Is it possible not to like John Grant?
If you did you’d have to deal with the ire of former The Czars frontman’s dutiful and ardent fans, who rewarded the modest, self-deprecating singer’s final show promoting Pale Green Ghosts with frequent extended applause and a double-barreled standing ovation.
The poet, philosopher and Pop Idol loser Darius Danesh once declared that “there’s a lot of love in this room” and the same could be said of London’s Royal Festival Hall, from the moment first the Royal Northern Sinfonia (led by conductor Christopher George) and then members of Grant’s touring band made their way onstage.
Buried from deep within an impressive, inspiring beard comes a rich and opulent baritone voice that effortlessly fills the Festival Hall’s exposed spaces, something that the Reykjavik-based songwriter’s recorded work doesn’t quite succeed in capturing – a true case of ‘you had to be there’ to experience the resonance and depth that John Grant possesses within his otherwise fragile shell.
Initially, the opening track ‘You Don’t Have To’ completely overwhelms the chamber orchestra with pre-recorded electronics and it isn’t until the Gary Numan-esque bleeps and squiggles are muted on ‘Vietnam’ that Placebo collaborator Fiona Brice’s gorgeous arrangements can be fully appreciated. Eager cheers greet the familiar piano arpeggios of ‘Marz’, dexterously played by Chris Pemberton, the pop musician capably displaying the same qualities as the disciplined masters of the classical repertoire behind him. The single, taken from Grant’s debut album Queen of Denmark sits incongruously in the otherwise bittersweet, sardonic tales of drugs and sex that make up the bulk of the set. Its saccharine list of sugary delights (the title itself is merely the name of a Michigan confectionary shop from John’s childhood) evokes the spirit of The Carpenters and raises a salute to those other Nordic tunesmiths, Abba.
Soft, melodic rock sits well with the Colarado educated boy, who despite having a history wracked with self-doubt and self-loathing seems born to entertain – not with vocal gymnastics and frantic dance routines but with a shy smile, a gentle “thank you” and a coy nod to his cohorts in the orchestra. He seems to have found contentment and security on the stage, a place where he can be himself and his songs can (if I may use football parlance) ‘do the talking for him.’
When he does break into stage banter he recalls a hair product from the 1970’s called ‘No More Tangles’ and then proceeds to sing a newly written song using knotted hair as a metaphor for his own, troubled love-life. For once, the imagery of the shampoo and the juxtaposition of personal tragedy don’t quite work and matters are not helped by a frankly ludicrous and infuriating guitar part that clashes with the beauty and exquisiteness of the Sinfonia’s strings.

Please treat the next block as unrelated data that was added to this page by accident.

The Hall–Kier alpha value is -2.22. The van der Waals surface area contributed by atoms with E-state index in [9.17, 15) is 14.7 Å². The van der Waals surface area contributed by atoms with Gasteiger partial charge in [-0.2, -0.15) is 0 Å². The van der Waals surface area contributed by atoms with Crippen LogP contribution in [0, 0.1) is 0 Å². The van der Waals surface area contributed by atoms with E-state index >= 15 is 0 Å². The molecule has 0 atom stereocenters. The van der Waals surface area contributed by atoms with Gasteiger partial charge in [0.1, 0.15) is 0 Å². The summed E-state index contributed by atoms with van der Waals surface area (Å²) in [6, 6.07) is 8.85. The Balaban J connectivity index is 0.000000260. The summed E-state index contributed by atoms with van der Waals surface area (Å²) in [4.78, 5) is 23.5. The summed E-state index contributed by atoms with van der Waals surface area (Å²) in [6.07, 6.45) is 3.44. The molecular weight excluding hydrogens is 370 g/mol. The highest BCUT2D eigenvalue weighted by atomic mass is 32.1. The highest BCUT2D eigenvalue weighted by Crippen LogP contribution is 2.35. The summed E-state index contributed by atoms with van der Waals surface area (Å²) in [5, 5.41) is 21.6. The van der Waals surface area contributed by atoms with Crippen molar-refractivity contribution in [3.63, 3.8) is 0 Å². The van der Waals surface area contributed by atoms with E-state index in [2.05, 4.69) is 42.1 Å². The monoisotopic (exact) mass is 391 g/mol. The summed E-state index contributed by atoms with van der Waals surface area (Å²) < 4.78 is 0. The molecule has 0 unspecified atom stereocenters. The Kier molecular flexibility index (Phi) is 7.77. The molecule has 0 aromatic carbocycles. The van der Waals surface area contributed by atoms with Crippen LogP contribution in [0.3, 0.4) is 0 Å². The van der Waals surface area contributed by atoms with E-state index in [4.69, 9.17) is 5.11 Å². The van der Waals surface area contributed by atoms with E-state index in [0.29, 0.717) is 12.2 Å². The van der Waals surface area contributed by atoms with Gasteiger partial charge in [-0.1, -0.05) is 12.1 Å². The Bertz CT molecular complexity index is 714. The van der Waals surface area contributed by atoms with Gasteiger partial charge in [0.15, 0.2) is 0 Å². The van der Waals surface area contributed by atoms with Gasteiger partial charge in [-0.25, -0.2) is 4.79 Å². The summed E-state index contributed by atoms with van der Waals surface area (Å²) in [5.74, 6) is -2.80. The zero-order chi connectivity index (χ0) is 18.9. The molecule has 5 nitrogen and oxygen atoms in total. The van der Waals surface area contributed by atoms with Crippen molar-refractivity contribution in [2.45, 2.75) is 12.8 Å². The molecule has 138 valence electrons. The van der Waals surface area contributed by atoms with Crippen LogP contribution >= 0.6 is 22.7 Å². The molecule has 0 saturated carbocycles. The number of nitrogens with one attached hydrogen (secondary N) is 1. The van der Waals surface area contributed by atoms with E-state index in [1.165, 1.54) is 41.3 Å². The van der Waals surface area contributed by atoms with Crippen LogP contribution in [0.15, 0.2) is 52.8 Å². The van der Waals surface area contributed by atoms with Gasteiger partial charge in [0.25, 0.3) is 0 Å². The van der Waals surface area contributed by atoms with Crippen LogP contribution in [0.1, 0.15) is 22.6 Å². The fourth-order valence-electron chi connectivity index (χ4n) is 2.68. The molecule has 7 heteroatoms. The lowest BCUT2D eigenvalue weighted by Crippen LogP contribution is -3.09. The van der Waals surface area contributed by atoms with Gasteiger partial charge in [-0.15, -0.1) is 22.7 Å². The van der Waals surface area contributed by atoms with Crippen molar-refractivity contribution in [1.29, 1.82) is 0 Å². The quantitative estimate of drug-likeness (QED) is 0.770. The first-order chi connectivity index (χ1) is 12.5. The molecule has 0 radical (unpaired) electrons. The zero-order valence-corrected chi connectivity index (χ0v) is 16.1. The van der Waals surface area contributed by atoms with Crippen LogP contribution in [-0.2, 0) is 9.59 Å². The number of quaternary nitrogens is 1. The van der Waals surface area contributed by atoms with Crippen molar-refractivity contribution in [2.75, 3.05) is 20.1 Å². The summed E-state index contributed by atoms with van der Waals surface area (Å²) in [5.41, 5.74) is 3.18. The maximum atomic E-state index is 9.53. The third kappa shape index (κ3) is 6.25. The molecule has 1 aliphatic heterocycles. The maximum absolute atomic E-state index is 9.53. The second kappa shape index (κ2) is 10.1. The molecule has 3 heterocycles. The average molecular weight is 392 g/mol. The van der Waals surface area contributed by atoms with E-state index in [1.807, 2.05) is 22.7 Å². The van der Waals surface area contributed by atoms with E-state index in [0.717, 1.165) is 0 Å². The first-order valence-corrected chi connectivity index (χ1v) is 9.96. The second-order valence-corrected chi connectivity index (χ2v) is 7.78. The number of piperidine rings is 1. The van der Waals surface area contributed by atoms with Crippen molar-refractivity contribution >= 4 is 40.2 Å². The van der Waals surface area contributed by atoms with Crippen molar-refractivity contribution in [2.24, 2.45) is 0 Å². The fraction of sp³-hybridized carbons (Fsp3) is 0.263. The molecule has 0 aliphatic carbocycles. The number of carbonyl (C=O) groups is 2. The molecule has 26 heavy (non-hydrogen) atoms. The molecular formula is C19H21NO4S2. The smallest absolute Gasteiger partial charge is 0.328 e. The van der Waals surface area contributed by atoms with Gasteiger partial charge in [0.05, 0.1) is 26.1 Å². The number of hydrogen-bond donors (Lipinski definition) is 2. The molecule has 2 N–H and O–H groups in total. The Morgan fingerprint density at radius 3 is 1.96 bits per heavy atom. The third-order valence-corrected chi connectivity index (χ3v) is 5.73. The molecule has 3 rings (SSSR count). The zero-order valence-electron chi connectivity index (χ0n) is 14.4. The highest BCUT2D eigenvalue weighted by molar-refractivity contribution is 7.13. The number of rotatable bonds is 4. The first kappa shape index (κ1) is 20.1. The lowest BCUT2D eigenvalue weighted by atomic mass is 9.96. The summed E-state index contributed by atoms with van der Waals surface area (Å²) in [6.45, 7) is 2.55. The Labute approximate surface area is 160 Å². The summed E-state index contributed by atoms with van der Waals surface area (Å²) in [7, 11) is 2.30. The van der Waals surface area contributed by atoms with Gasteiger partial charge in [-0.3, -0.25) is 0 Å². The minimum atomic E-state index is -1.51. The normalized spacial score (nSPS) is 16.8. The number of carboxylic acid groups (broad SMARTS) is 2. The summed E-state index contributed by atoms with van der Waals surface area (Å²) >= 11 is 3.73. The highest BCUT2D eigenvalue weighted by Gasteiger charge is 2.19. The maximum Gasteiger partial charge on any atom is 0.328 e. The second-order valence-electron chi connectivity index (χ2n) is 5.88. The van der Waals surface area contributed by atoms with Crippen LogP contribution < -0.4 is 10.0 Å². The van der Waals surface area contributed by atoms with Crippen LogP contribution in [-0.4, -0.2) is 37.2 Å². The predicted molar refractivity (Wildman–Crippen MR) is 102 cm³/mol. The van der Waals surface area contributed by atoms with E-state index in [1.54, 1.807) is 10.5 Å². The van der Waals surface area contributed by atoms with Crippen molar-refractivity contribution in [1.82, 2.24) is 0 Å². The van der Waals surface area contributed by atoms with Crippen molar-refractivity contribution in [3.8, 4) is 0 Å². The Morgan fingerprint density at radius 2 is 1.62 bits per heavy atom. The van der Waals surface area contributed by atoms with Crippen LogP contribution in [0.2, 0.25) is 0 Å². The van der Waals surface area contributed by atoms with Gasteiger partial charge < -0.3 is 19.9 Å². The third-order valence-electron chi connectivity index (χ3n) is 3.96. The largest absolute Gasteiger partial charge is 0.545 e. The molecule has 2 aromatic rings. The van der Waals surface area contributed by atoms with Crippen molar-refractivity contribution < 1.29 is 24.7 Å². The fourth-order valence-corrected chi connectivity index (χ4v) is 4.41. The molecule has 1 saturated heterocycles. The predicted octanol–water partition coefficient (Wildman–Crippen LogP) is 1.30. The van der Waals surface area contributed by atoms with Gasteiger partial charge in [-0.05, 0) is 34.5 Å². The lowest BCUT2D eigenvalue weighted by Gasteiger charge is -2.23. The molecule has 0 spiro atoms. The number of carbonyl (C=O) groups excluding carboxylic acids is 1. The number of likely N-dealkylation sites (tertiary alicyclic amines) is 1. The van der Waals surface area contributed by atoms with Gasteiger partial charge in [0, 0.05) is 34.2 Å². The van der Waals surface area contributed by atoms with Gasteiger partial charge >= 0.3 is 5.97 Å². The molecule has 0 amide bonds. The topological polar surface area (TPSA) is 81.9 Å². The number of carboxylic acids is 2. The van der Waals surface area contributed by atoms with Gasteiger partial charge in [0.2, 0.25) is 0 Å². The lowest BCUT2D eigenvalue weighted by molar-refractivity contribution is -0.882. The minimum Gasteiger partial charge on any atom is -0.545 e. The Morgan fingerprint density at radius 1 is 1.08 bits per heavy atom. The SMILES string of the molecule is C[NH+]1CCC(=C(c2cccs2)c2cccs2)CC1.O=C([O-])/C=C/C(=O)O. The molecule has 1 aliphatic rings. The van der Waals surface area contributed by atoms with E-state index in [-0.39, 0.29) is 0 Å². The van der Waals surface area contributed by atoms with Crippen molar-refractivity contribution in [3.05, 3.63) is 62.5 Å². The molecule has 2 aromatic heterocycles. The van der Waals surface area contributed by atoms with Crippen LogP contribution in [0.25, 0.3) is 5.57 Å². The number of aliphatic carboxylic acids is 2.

Midpoint in the set suffers a slight over-reliance on Manilow themed orchestration, 80’s synth squelches and new material, a lull in proceedings that is only overturned by a trio of top-class songs: ‘JC Hates Faggots’, the ironically egotistical ‘GMF’, and finally his serenade to ‘Sigourney Weaver’, perched in plastic model form on top of John’s piano.
The bombast that accompanies ‘Queen of Denmark’ evokes Bond themes and Last Night of the Proms combined with fully blown rock-opera and 70’s pomp and circumstance. A disappointing guitar feedback interlude from Pétur Hallgrímsson leads to Grant corpsing and missing a lyric but by this point in the evening no-one minds. Even members of the Sinfonia are swaying back and forth, while not quite Wayne’s World back-of-the-car head-banging, are still pretty animated for a formal orchestra.
A single encore removes the ‘Live and Let Die’ theatrics. ‘Fireflies’ and ‘Caramel’ are subtler, subdued and yet beautifully shaped songs. It’s a fitting, low-key end to an otherwise extraordinary evening in the company of an exceptionally remarkable performer. The contribution of the gifted players of the Royal Northern Sinfonia cannot be underestimated but the spotlight truly shone on one rather emotional, often-troubled man seemingly conquering his demons through music.
Is it possible not to like John Grant?